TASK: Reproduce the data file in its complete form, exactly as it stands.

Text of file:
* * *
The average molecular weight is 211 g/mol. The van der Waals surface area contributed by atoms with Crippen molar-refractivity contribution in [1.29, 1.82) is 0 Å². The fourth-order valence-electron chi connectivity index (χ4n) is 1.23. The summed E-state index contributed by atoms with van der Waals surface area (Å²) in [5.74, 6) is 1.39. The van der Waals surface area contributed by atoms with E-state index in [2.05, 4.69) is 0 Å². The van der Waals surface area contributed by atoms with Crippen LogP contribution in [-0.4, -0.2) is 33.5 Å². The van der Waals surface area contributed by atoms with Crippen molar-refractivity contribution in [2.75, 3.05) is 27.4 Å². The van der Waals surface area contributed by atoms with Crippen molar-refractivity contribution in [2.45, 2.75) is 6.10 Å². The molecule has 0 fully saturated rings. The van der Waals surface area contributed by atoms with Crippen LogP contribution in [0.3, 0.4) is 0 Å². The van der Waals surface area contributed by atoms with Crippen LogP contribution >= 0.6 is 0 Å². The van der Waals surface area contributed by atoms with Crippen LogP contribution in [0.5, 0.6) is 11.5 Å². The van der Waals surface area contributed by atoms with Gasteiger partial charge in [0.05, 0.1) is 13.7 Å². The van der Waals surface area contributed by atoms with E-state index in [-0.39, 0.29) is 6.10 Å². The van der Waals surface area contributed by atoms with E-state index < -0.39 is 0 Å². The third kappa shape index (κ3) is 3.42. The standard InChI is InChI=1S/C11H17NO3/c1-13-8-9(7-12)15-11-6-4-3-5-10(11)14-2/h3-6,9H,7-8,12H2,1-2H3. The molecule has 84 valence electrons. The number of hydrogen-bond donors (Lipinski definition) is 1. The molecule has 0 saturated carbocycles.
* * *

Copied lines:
The average molecular weight is 211 g/mol. The van der Waals surface area contributed by atoms with Crippen molar-refractivity contribution in [1.29, 1.82) is 0 Å². The fourth-order valence-electron chi connectivity index (χ4n) is 1.23. The summed E-state index contributed by atoms with van der Waals surface area (Å²) in [5.74, 6) is 1.39. The van der Waals surface area contributed by atoms with E-state index in [2.05, 4.69) is 0 Å². The van der Waals surface area contributed by atoms with Crippen LogP contribution in [-0.4, -0.2) is 33.5 Å². The van der Waals surface area contributed by atoms with Crippen molar-refractivity contribution in [2.75, 3.05) is 27.4 Å². The van der Waals surface area contributed by atoms with Crippen molar-refractivity contribution in [2.45, 2.75) is 6.10 Å². The molecule has 0 fully saturated rings. The van der Waals surface area contributed by atoms with Crippen LogP contribution in [0.3, 0.4) is 0 Å². The van der Waals surface area contributed by atoms with Crippen LogP contribution >= 0.6 is 0 Å². The van der Waals surface area contributed by atoms with Crippen LogP contribution in [0.5, 0.6) is 11.5 Å². The van der Waals surface area contributed by atoms with Gasteiger partial charge in [0.05, 0.1) is 13.7 Å². The van der Waals surface area contributed by atoms with E-state index in [-0.39, 0.29) is 6.10 Å². The van der Waals surface area contributed by atoms with E-state index < -0.39 is 0 Å². The third kappa shape index (κ3) is 3.42. The standard InChI is InChI=1S/C11H17NO3/c1-13-8-9(7-12)15-11-6-4-3-5-10(11)14-2/h3-6,9H,7-8,12H2,1-2H3. The molecule has 84 valence electrons. The number of hydrogen-bond donors (Lipinski definition) is 1. The molecule has 0 saturated carbocycles.